One part of the health care world that few people recognize is the Pharmacy Benefit Manager or PBM. A PBM is a company that contracts with managed care organizations, self-insured companies, government programs, and other insurers to manage pharmacy network management, drug utilization review, and other activities. A PBM is likely to be the organization that fills your drug prescriptions by mail. A PBM may have relevant records. Your health plan hires the PBM, and you may have to seek access to PBM records through the plan. The notice of privacy practices should tell you what you need to know on this front, or it should tell you how to find out. PBM records may duplicate records that exist elsewhere, but they can be important sources of information at times. If you are seeing more than one doctor, clinic, or hospital, PBM records tend to include information from different providers.

Third, asking for a copy of your complete paper health record may provide more information than you need. It may also be especially expensive. Your health records may include results of x-rays and other diagnostic tests that may be costly to duplicate.

On the other hand, if records are electronic, it may be easy and inexpensive to obtain an electronic copy of everything or almost everything. If the covered entity has electronic records, it must give them to you in electronic form if you want them in that form. You can ask for hard copy of electronic records, but the cost might be higher. Not all electronic records can be printed on paper. You can obtain electronic records in the format you want if the covered entity can reasonably provide them in that format.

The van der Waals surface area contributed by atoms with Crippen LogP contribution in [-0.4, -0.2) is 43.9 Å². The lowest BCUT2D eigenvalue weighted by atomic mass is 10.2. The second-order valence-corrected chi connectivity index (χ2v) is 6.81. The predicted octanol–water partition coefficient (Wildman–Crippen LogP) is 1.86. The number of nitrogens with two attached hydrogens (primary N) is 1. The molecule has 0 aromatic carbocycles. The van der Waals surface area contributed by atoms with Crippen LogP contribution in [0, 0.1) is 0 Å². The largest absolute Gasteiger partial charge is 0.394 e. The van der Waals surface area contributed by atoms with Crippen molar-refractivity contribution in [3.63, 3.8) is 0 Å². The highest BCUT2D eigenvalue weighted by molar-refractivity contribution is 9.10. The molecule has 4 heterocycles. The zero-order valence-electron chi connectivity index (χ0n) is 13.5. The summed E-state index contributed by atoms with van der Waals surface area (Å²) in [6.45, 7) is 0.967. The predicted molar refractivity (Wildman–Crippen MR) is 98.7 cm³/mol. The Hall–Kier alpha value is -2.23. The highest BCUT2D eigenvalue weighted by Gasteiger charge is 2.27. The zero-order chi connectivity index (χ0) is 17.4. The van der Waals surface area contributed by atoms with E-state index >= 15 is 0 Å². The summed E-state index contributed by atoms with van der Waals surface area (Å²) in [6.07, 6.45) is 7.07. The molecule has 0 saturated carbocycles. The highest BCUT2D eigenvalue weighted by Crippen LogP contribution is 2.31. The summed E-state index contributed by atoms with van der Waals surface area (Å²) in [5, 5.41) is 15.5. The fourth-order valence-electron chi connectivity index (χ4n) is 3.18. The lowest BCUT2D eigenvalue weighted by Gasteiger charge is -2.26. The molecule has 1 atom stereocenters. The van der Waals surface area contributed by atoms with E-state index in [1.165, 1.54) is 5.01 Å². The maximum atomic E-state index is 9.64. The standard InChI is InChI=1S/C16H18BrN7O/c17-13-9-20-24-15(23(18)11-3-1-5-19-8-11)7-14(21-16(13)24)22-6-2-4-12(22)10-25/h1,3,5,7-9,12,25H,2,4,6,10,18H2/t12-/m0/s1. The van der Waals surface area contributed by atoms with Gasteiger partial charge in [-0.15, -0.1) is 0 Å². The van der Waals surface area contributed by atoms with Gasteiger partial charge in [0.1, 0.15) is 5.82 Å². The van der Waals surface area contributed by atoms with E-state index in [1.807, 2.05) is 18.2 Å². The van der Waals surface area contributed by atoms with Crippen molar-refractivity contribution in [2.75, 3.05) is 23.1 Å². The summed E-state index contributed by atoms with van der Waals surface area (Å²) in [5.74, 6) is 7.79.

Consider how you might limit your request for access so that you limit your costs. See if you can talk to someone in the record keeper’s office when you make a request so that you can negotiate what you really need. One idea is to not ask for a hard copy of an x-ray unless you know that x-rays are essential. Even then, an electronic copy may be sufficient. If other records are especially expensive to duplicate, you may want to defer asking for those records too. Ask for a price list before requesting all records. Another idea is to ask to inspect your records first so you can decide which parts you want to have copied.

Fourth, once when you receive some records, you may be able to focus your later requests. You may find that the provider used a lab or other independent provider that will have some of your records that you may want to have or that you may want to inspect.

Finally, copying of electronic records can be very inexpensive. If you want a copy of all of your electronic records, you can ask for them. It’s a reasonable approach. Understand that the records may not arrive in a single, chronological file, however. You may receive many different files in different formats.

If you are planning to maintain your own health record archive for your lifetime, remember that computer record formats may change over time. Some formats go out of date. For example, it can be difficult or impossible today to read a file saved by a 1992 word processing program. Consider asking for records in formats likely to remain in use in the long run. Experts think that PDF may be one of those formats, but there may be others. This can be a complex issue to assess.



Roadmap: Patient’s Guide to HIPAA: Part 2: Basic Patient Rights: Right to Inspect and Copy Your Record (FAQ 23 of 65)

Jump to list of FAQs 1-65 | See all of Part 2